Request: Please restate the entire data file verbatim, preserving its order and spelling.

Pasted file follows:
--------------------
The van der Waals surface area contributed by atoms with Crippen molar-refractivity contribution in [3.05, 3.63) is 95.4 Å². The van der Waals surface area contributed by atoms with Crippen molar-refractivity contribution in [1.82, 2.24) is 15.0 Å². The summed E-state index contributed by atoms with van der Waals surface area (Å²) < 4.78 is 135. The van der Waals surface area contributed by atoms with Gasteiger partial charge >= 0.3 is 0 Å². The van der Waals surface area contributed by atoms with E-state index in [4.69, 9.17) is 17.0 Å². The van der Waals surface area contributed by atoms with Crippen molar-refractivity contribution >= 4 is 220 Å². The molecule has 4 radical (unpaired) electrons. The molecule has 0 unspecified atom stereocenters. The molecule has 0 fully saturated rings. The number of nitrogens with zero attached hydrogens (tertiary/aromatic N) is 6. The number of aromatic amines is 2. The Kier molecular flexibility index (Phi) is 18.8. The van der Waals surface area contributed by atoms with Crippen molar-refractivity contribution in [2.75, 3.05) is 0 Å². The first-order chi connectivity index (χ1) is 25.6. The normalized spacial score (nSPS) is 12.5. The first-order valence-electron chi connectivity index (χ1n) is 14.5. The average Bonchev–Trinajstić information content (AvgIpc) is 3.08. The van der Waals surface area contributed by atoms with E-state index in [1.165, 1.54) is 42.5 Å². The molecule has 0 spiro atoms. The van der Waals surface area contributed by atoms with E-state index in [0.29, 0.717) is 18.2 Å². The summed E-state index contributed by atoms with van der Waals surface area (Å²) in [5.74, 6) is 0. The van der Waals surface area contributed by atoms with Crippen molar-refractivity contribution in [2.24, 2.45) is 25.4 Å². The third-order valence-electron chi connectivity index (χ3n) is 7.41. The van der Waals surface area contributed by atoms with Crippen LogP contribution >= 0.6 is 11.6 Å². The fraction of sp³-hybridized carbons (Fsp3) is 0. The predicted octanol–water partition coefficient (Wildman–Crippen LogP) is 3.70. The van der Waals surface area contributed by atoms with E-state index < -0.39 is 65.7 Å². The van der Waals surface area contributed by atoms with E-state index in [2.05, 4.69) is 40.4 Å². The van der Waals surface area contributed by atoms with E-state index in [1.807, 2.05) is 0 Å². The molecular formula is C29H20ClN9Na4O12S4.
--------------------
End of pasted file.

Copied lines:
The van der Waals surface area contributed by atoms with Crippen molar-refractivity contribution in [3.05, 3.63) is 95.4 Å². The van der Waals surface area contributed by atoms with Crippen molar-refractivity contribution in [1.82, 2.24) is 15.0 Å². The summed E-state index contributed by atoms with van der Waals surface area (Å²) < 4.78 is 135. The van der Waals surface area contributed by atoms with Gasteiger partial charge >= 0.3 is 0 Å². The van der Waals surface area contributed by atoms with E-state index in [4.69, 9.17) is 17.0 Å². The van der Waals surface area contributed by atoms with Crippen molar-refractivity contribution >= 4 is 220 Å². The molecule has 4 radical (unpaired) electrons. The molecule has 0 unspecified atom stereocenters. The molecule has 0 fully saturated rings. The number of nitrogens with zero attached hydrogens (tertiary/aromatic N) is 6. The number of aromatic amines is 2. The Kier molecular flexibility index (Phi) is 18.8. The van der Waals surface area contributed by atoms with Crippen molar-refractivity contribution in [2.75, 3.05) is 0 Å². The first-order chi connectivity index (χ1) is 25.6. The normalized spacial score (nSPS) is 12.5. The first-order valence-electron chi connectivity index (χ1n) is 14.5. The average Bonchev–Trinajstić information content (AvgIpc) is 3.08. The van der Waals surface area contributed by atoms with E-state index in [1.165, 1.54) is 42.5 Å². The molecule has 0 spiro atoms. The van der Waals surface area contributed by atoms with E-state index in [0.29, 0.717) is 18.2 Å². The summed E-state index contributed by atoms with van der Waals surface area (Å²) in [5.74, 6) is 0. The van der Waals surface area contributed by atoms with Crippen molar-refractivity contribution in [2.24, 2.45) is 25.4 Å². The third-order valence-electron chi connectivity index (χ3n) is 7.41. The van der Waals surface area contributed by atoms with Crippen LogP contribution >= 0.6 is 11.6 Å². The fraction of sp³-hybridized carbons (Fsp3) is 0. The predicted octanol–water partition coefficient (Wildman–Crippen LogP) is 3.70. The van der Waals surface area contributed by atoms with E-state index < -0.39 is 65.7 Å². The van der Waals surface area contributed by atoms with E-state index in [2.05, 4.69) is 40.4 Å². The van der Waals surface area contributed by atoms with E-state index in [1.807, 2.05) is 0 Å². The molecular formula is C29H20ClN9Na4O12S4.